Descriptive line

Gilded silver, decorated with white enamel, garnets, turquoises, rock crystal and pearl simulants, North Holland (Haarlem), 1674, mark of Jan van der Pille.

Bibliographic References (Citation, Note/Abstract, NAL no)

Oman, Charles. The Golden Age of Dutch Silver. London: Her Majesty's Stationery Office, 1953.
Viegas Wesolowska, Katia. An insight into the craftsman's techniques. V&A Conservation Journal. Spring 2005, no. 49, pp. 17-19.
Citroen, Karel. Dutch goldsmiths' and silversmiths' marks and names prior to 1812. A descriptive and critical repertory. Leiden: Primavera Pers, 1993. ISBN 9074310079
Voet, E. Jr. Nederlandische Goud- en Zilvermerken 1445-1935. `S-Gravenhage: Martinus Nijhoff, 1937.
Freedberg, David. 'Art and iconoclasm, 1525-1580. The case of the Northern Netherlands'. In: J. P. Filedt Kok, W. Halsema-Kubes and W. Th. Kloek, eds, Kunst voor de beeldenstorm: Noordnederlandse kunst 1525-1580. Catalogue of the exhibition held at the Rijksmuseum, Amsterdam, 13 September - 23 November, 1986. 's-Gravenhage: Staatsuitgeverij, 1986. ISBN 9012052114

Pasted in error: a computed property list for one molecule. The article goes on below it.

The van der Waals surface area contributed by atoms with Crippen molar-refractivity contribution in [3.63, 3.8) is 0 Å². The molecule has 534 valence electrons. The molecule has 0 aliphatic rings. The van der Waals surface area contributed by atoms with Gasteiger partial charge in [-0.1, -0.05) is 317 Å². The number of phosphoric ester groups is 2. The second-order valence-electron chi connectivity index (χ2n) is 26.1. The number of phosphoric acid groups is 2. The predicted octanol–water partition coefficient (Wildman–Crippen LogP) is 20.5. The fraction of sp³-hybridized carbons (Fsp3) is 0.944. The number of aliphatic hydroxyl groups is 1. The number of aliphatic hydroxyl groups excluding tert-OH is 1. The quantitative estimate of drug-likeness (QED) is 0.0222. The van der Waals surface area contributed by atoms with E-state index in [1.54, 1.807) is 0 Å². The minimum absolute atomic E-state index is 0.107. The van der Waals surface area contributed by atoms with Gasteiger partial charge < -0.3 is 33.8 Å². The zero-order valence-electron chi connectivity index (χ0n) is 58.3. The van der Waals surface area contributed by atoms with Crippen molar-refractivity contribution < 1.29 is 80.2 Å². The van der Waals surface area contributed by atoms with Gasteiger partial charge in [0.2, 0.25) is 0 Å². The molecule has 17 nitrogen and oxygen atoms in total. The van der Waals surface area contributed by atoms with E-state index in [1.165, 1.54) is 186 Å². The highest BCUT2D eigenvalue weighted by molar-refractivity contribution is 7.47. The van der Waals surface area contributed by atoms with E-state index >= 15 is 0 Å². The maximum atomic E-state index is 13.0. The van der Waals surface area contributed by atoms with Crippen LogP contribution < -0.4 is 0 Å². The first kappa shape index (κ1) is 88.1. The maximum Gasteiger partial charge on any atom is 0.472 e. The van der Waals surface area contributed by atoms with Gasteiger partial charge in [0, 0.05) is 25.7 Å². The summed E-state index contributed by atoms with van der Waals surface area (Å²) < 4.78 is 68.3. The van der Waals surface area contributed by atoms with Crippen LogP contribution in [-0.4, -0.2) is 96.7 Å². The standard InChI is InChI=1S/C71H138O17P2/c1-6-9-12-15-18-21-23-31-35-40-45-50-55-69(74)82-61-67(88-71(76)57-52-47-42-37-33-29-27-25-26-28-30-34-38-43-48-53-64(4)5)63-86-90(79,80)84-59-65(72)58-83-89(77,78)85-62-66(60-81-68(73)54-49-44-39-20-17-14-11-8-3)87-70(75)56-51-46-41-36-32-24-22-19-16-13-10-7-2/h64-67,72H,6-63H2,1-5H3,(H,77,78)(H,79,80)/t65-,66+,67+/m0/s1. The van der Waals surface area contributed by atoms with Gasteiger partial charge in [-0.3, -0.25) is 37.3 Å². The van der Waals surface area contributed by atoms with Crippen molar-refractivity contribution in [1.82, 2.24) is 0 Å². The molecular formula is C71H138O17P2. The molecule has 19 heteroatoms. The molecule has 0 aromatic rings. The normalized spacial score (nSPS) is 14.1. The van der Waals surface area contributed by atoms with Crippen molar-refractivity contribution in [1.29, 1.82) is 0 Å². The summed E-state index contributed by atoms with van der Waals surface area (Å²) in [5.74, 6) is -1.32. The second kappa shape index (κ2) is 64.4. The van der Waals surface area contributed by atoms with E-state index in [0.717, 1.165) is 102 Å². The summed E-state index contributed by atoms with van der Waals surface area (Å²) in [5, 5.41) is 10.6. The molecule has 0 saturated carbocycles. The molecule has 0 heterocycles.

van Nierop, Henk. 'Sewing the bailiff in a blanket: Catholics and the law in Holland'. In: Calvinism and Religious Toleration in the Dutch Golden Age, ed. by R. Po-Chia Hsia and Henk van Nierop. Cambridge: Cambridge University Press, 2002, pp. 102-111. ISBN:
Kooi, Christine. 'Paying off the sheriff: Strategies of Catholic toleration in Golden Age Holland', In: Calvinism and Religious Toleration in the Dutch Golden Age, ed. by R. Po-Chia Hsia and Henk van Nierop. Cambridge: Cambridge University Press, 2002, pp. 87-101. ISBN: